Trump campaign manager and adviser Kellyanne Conway debates ABC's George Stephanopoulos about the role of the press secretary and the media in the new presidential administration. Watch Conway's full interview below:
GEORGE STEPHANOPOULOS, ABC: When the president speaks to the CIA and says things that are not true, when his press secretary goes to the podium, repeats things that are not true, is that OK with the president? And isn’t it -- isn’t it our responsibility in the press to call -- to hold them to account? To hold the press secretary to account for saying factual things from the White House podium?
CONWAY: George, are you referring to the crowd size again when you say things that aren’t factual?
STEPHANOPOULOS: What the president said yesterday to the CIA, he said that the press was falsely reporting about a feud. That was based on the president’s statements.
What Trump -- what Sean Spicer said yesterday from the White House podium, he cited wrong facts about metro ridership. He said this was far and away the most viewed inaugural ever. That is simply not true if you look at the Nielsen ratings from 2009 or 1981. If you look at the pictures of the crowd, that is factually not true.
And all we’re saying is --
CONWAY: But we’re talking about the same topic.
STEPHANOPOULOS: We did not bring this up.
CONWAY: We’re talking about the same topic in a week when this president is going to work on replacing Obamacare, which has helped millions of people lose their doctors, their plans, their insurance. He’s going to work on infrastructure, building the wall. He’s going to farm leaders. We’re still talking about crowd size.
And I just want to say, I’m a pollster by trade, so I’m into things that are actually quantifiable. And here’s what’s quant -- here are the numbers that matter. The numbers that matter are the 2,600 counties he won, the 31 of the 50 states. And by the way, the other numbers that matter that I didn’t hear from these women marching around Washington yesterday are the 16.1 million women in poverty, are the millions of people who don’t have healthcare after eight years of President Obama. Donald Trump’s been president for about eight hours; President Obama was here for eight years. So if you want to talk about numbers that matter, it’s quantifying all the losses -- the women who were slid into poverty, those who can’t find meaningful work, and their children who deserve a better life.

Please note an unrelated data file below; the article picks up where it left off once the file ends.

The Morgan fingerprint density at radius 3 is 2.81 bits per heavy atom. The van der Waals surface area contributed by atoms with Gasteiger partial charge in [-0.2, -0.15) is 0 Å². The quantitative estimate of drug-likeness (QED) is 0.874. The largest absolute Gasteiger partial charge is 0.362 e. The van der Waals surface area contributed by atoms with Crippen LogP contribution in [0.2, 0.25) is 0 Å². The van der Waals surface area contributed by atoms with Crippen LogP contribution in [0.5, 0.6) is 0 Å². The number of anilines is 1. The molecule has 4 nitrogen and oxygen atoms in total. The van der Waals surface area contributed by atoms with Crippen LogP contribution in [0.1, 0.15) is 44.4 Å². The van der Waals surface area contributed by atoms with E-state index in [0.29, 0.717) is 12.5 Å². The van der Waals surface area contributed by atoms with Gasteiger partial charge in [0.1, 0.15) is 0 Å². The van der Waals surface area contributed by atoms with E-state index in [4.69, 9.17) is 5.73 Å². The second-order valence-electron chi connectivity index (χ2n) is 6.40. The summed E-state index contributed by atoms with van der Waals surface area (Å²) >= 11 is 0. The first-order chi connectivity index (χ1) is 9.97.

That’s why I am here at this White House. I want to talk about things that are quantifiable, not a bunch of metro riders and crowd sizes.
STEPHANOPOULOS: Again, it was the president who brought up crowd size. One final question on this: does the president believe it’s important for his press secretary to be factual from the podium and to take questions from the podium?
CONWAY: Yes, he does. But I want to tell you something else -- it is completely irresponsible, if not worse, for members of the media to be calling our press secretary a liar and worse. On Twitter and Facebook and elsewhere. And in articles. That is not the way to start relationships with the press. I believe in a free and open press; people have to cover the presidency, respect the office and its current occupant. And we -- we need it to be a two-way street.
We have not been treated very well. This man is the President of the United States. If people would just go back, George, and listen to and watch his inaugural address, that goes for everybody -- calling for unification, being aspirational, talking about giving power back to the people.
Look, I know he’s coming to Washington, he’s seen (ph) in a way no one every has, and the institutions and the lethargy and the statism (ph) is many of the -- many of the establishment here is going to be shaken up. And I know people are -- are wondering what will happen there, but we need to have a two-way street here with the press. And I look forward to that, and I appreciate the platform on your network and others and look forward to an open and honest relationship.
But we can't have -- we can't invite a press pool into the first day of the Oval Office with the president of the United States signing executive orders and then a big lie told about the bust of Martin Luther King, Jr., days after our president, Donald Trump, met with Martin Luther King III in New York and had an incredibly powerful and constructive conversation with Martin Luther King, Jr.'s son, saying that he wants to support this president, that he believes he must unify and heal the nation.
And then you have a bunch of -- you have a bunch of people from the press writing these snarky articles that were also false.
It has to go both ways and it has to start right now.